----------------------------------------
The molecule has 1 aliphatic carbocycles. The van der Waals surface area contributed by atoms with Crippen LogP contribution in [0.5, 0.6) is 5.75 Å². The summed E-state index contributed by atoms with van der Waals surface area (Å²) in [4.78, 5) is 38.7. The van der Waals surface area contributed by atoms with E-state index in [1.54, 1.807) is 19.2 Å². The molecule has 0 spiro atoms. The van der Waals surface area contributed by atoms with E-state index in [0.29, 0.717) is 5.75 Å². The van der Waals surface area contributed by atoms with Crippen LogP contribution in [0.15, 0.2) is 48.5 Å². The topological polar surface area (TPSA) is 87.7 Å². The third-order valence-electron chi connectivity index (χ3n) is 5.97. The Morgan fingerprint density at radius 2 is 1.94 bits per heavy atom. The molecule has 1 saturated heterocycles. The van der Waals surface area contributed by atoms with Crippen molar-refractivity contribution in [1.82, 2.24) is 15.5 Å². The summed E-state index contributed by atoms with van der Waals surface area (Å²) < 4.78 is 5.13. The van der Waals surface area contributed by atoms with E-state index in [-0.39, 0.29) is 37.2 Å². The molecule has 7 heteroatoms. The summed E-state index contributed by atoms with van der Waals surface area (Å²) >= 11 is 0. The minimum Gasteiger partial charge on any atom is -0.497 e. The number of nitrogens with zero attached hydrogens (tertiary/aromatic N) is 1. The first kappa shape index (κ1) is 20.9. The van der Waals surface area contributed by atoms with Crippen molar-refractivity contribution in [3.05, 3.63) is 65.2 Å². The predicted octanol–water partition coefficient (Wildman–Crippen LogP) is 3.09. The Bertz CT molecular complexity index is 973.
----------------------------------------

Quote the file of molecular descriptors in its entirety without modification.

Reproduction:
The molecule has 1 aliphatic carbocycles. The van der Waals surface area contributed by atoms with Crippen LogP contribution in [0.5, 0.6) is 5.75 Å². The summed E-state index contributed by atoms with van der Waals surface area (Å²) in [4.78, 5) is 38.7. The van der Waals surface area contributed by atoms with E-state index in [1.54, 1.807) is 19.2 Å². The molecule has 0 spiro atoms. The van der Waals surface area contributed by atoms with E-state index in [0.29, 0.717) is 5.75 Å². The van der Waals surface area contributed by atoms with Crippen LogP contribution in [0.15, 0.2) is 48.5 Å². The topological polar surface area (TPSA) is 87.7 Å². The third-order valence-electron chi connectivity index (χ3n) is 5.97. The Morgan fingerprint density at radius 2 is 1.94 bits per heavy atom. The molecule has 1 saturated heterocycles. The van der Waals surface area contributed by atoms with Crippen molar-refractivity contribution in [1.82, 2.24) is 15.5 Å². The summed E-state index contributed by atoms with van der Waals surface area (Å²) < 4.78 is 5.13. The van der Waals surface area contributed by atoms with E-state index in [-0.39, 0.29) is 37.2 Å². The molecule has 7 heteroatoms. The summed E-state index contributed by atoms with van der Waals surface area (Å²) >= 11 is 0. The minimum Gasteiger partial charge on any atom is -0.497 e. The number of nitrogens with zero attached hydrogens (tertiary/aromatic N) is 1. The first kappa shape index (κ1) is 20.9. The van der Waals surface area contributed by atoms with Crippen molar-refractivity contribution in [3.05, 3.63) is 65.2 Å². The predicted octanol–water partition coefficient (Wildman–Crippen LogP) is 3.09. The Bertz CT molecular complexity index is 973.